The Syrian forces, backed by an array of allies, keep fast advancing in Deir ez-Zor fronts against ISIS terrorist group, raising hackles of the Americans who decided to deploy the Washington-backed militias to the strategic city in a bid to not fall behind the other actors in competition in eastern Syria.
The Deir ez-Zor city is located in Syria’s east and is considered a gate to the neighboring Iraq. Major part of the city, except for some small neighborhoods, fell to the terrorists in the initial stages of the Syrian conflict and remained as such to date. During the past five years, al-Nusra Front, an affiliate of al-Qaeda in Syria, and then ISIS went to great lengths to fully seize control what remained of Deir ez-Zor but tough resistance to the various offensives by the encircled government forces frustrated the terrorist groups’ efforts.
If the terrorists’ push to control the remaining districts of Deir ez-Zor was successful, the whole eastern Syria could have been considered a fallen part of the country, meaning it was almost impossible for the government forces to return and launch a recapturing campaign in the area, according to the analysts.
Fall of the eastern Syria to the terrorists was the US long-standing dream and Americans spared no efforts to realize it, and even occasionally operated as ISIS terrorist group’s air power covering the terrorists’ attacks by air raids to wrest the remaining parts from the army forces. During the past two years, the American fighter jets bombed the Syrian state forces at least twice in Deir ez-Zor, for example, opening the way for immediate anti-army attacks by ISIS terrorists. However, the US failed to materialize goals on the ground as the stiff resistance by the protective forces, especially Lebanon’s Hezbollah, continued to deal blows to the advancing militants. The US claimed that its warplanes meant to target the ISIS forces in the area and mistakenly hit the Syrian army units.
According to the Syrian media familiar with the Deir ez-Zor developments, Hezbollah in June 2016 sent first batch of its elite units to the provincial capital of Deir ez-Zor through a heliborne operation. The deployment came after the Lebanese group showed effective role in the then-ongoing Aleppo recapture operation and at the same time, ISIS considerably stepped up attacks on the government forces trapped in Deir ez-Zor.
Apparently nobody believed the US account that the American jets mistakenly attacked positions of the Syrian army in Deir ez-Zor as the Washington plans and strategy in east of the war-ravaged country were clear to all. The Americans struggled to contribute to full seizure of eastern Syrian regions in a bid to create a wide gap with Iraq on its western border with Syria. This agenda served a bigger goal that wanted to prevent ground connection across the Axis of Resistance’s territories starting from eastern Iran and ending in the western Syria and southern coasts of the Mediterranean Sea.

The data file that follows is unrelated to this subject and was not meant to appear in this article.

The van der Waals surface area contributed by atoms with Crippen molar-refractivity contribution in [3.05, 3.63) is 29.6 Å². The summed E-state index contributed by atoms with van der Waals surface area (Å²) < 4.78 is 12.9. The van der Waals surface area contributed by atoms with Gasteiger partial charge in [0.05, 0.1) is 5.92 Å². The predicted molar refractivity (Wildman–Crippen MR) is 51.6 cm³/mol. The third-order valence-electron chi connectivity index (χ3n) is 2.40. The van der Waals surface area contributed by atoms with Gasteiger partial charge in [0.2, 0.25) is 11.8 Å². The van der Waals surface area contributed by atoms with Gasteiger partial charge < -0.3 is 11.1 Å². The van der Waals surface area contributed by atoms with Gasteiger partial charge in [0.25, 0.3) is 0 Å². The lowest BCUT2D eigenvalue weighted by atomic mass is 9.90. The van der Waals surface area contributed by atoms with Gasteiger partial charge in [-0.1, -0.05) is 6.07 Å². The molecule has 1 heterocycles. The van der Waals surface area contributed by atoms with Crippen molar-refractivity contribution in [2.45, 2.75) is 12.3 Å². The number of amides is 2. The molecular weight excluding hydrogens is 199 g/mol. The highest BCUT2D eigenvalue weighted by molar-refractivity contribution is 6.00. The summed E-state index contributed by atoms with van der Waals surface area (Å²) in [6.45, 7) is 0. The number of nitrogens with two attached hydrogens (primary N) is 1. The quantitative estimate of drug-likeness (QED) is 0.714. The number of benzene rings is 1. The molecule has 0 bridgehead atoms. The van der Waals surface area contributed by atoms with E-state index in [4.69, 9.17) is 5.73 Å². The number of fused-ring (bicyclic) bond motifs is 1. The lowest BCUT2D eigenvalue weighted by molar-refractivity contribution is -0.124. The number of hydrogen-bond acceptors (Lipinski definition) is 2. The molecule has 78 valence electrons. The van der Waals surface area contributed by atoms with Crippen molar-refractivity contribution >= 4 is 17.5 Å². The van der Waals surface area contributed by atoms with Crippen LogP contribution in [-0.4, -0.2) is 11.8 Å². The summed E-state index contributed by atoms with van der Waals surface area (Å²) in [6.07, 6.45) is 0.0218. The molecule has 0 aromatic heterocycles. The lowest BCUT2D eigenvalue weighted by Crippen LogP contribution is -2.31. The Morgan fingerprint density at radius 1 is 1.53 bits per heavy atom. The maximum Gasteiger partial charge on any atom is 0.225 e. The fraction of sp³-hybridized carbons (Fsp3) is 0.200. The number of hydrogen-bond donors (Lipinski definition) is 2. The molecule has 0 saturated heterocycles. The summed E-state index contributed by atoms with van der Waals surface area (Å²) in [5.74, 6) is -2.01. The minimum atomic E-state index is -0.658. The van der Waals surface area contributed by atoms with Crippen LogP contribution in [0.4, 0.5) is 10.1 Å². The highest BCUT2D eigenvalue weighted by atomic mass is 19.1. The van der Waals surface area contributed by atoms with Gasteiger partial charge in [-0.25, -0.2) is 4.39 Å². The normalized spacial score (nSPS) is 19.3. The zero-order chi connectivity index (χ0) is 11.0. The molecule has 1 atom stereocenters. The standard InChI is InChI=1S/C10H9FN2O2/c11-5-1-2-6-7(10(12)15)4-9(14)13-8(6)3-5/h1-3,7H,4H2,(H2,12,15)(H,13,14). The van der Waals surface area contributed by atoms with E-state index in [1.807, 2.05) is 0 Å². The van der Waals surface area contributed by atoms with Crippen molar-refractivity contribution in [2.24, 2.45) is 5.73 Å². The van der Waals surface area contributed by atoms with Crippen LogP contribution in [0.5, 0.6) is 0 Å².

Analysts argue that the US attempts to foil any route contacts between the Resistance camp’s countries that also include Iraq and Lebanon come to serve the Israeli security. The US concerns even doubled as in late June the Secretary-General of Hezbollah Sayyed Hassan Nasrallah warned that the future war waged by the Israeli regime against Syria or Lebanon could draw thousands of fighters taking Hezbollah side from the allied countries.
Now that Resistance camp’s forces are in Deir ez-Zor and the three-year siege on the government forces is broken, not only the city sees end of daily plight but also the US meets its plans’ heavy failure there. Despite that, it appears that Washington has yet to forsake its dreams as it seeks share in the post-ISIS Deir ez-Zor.
A week after Deir ez-Zor blockade was broken, the American-backed militias, a coalition of Kurdish and Arab fighters dubbed Syrian Democratic Forces, announced launching operation to liberate Deir ez-Zor. The US has repeatedly tried to deploy these forces to the city, but ethnic challenges between the Kurds and Arabs as well as the priority of Raqqa operation, the de facto capital of the self-proclaimed ISIS caliphate, stripped Washington of effective militant force to attack Deir ez-Zor. Now the situation urges the US to send the allied militants, who also have backing of the American troops, to spoil Syrian army forces’ gains in the strategic city.
Nevertheless, analysts suggest that the US-backed fighters are not that ready for combat, unlike the Resistance camp that has cultivated strong resolution to link Syrian borders to Iraq’s, making it unlikely for Washington to see its objectives in Syria’s east realized.